June at TFL: Online, Outdoors & Curbside

Kim Brawn, Thompson Free Library

Curbside pickup begins June 3. While it won’t bring order to the current chaos, it may bring some comfort as books and movies often do. Get new picture books to read to your kids, the next in a series you love, a comedy that makes you LOL or non-fiction resources to motivate and inspire.

If you miss deeper conversations and a sense of connection, join TFL’s Philosophy Circle via Zoom on Friday, June 5 (and Friday, June 19) at 3:30 p.m. Despite the virtual format, the discussion is still interesting and engaging. You never know quite where it will lead. Prior attendance is not required but curiosity and an open mind are definitely welcome. 

Youth Services Librarian Michelle Fagan is excited to introduce two story walks that will be up through August 31. The first is a partnership between TFL and SeDoMoCha School and literacy teacher Carolyn Clark that features the book “A Nest is Noisy” by Dianna Hutts Aston. The walk is located across the road from SeDoMoCha, around the picnic tables near the nature trail. 

TFL and the Piscataquis County Soil & Water Conservation District have teamed up to create a story walk at the Law Farm that starts Friday, June 5 and offers the chance to read “Because of an Acorn” by Adam and Lola Schaefer. Story walks make for great family fun time, combining reading and being outdoors. “They will be set up with easy to follow page numbers as well as activities for kids to try plus prompts to make them think about the books, nature and what is around them,” Michelle said. “We would love to see your story walk posts on social media. Use #D-Fstorywalk2020 or tag TFL and our partners.”

Like everything else, summer at TFL will not be the same. “Sadly, we will not be offering our Wednesday children’s programs this year and summer reading is going to look different as we host an online summer reading for all ages even adults — we want everyone to keep reading,” said Michelle. Plans in the works: using the Beanstack site and focusing on Maine’s Bicentennial. Have no fear, Ms. Michelle keeps finding inventive ways to connect kids and reading. Stay tuned to our website and Facebook page for more info!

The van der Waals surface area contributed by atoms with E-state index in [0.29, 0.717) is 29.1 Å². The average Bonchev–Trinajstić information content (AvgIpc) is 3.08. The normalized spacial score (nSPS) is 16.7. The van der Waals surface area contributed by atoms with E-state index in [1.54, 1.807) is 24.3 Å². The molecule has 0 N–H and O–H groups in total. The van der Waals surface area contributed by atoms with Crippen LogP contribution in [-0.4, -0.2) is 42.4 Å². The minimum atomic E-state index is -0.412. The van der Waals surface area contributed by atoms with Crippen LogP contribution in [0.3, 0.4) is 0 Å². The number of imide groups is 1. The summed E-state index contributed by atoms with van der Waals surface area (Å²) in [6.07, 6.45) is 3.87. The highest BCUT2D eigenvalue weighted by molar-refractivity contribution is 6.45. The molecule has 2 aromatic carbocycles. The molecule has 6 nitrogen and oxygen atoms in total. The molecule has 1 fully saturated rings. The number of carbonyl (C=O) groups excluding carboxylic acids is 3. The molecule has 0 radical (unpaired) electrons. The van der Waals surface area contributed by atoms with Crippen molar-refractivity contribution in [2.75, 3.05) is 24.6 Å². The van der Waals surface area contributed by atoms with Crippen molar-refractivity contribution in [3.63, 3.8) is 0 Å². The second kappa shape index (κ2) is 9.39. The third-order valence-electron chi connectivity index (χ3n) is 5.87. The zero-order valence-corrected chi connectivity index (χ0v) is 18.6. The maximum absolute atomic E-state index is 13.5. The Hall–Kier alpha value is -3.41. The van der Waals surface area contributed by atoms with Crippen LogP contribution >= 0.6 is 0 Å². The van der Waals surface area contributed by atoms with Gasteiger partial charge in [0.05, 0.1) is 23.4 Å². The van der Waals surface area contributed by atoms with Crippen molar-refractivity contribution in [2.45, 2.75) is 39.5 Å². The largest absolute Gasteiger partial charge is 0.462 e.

TFL’s regular reading group for adults convenes via Zoom at 6 p.m. on Thursday, June 11 to discuss “Campfires Rekindled: A Forester Recalls Life in the Maine Woods of the Twenties” by George S. Kephart. As this was scheduled as part of our Defining Wilderness series, we have 25 copies of the book thanks to Maine Humanities Council so contact the library if you’d like to borrow one. 

In this book, Kephart writes with clarity and humor about the many facets of life in the Maine backcountry he experienced as a young forester, including the rugged individuals who inhabited those woods. He paints a sensitive portrait of the beauties of nature and the sights and sounds of the changing seasons.

Since washing our hands is more important than ever, now is the perfect time to learn how to make soap. Brooke Isham, from Land of Milk and Honey Farmstead in Sangerville, will host Soap Making 101 via Zoom at 1:30 p.m. on Tuesday, June 16. She’ll teach us how to make beautiful, cold processed, natural soap from ingredients that can be found locally, using simple equipment. Brooke sells her soaps online and at various farmer’s markets, specializing in natural soaps free from synthetic fragrances and colorants. 

Thursday, June 18 at 6 p.m. via Zoom author Mark Allen Leslie presents “Maine Burning: The Ku Klux Klan Invasion” as part of TFL’s Maine Bicentennial Speaker Series. Leslie calls this invasion “an improbable antithesis, but not only did the KKK take root in Maine in the 1920s, the group’s first daylight parade in America was held Sept. 3, 1923, in nearby Milo. The parade made newspaper headlines across the country, heralding the possibility of ‘klaverns’ across the Northern states. This astonishing time in Maine’s history, left out of textbooks for nearly 100 years, will be explored.”  

Another virtual Voices from Home Oral History Project “Story Slam” is in the works, tentatively scheduled for Friday, June 26 at 6 p.m. Theme to be determined.  More details soon. Whether you share a story or just listen, the two previous virtual sessions have been affecting and entertaining and surprisingly satisfying ways to come together during this intense time. 

Rocking on the porch engrossed in a bestseller, driving to work as Michelle Obama reads “Becoming,” or finally binge watching “The X-Files.” It’s the simple things that can give us a sense of normalcy these days—in this hard to pin down “new normal.” 

We look forward to serving you safely as we progress on this phased path to reopening.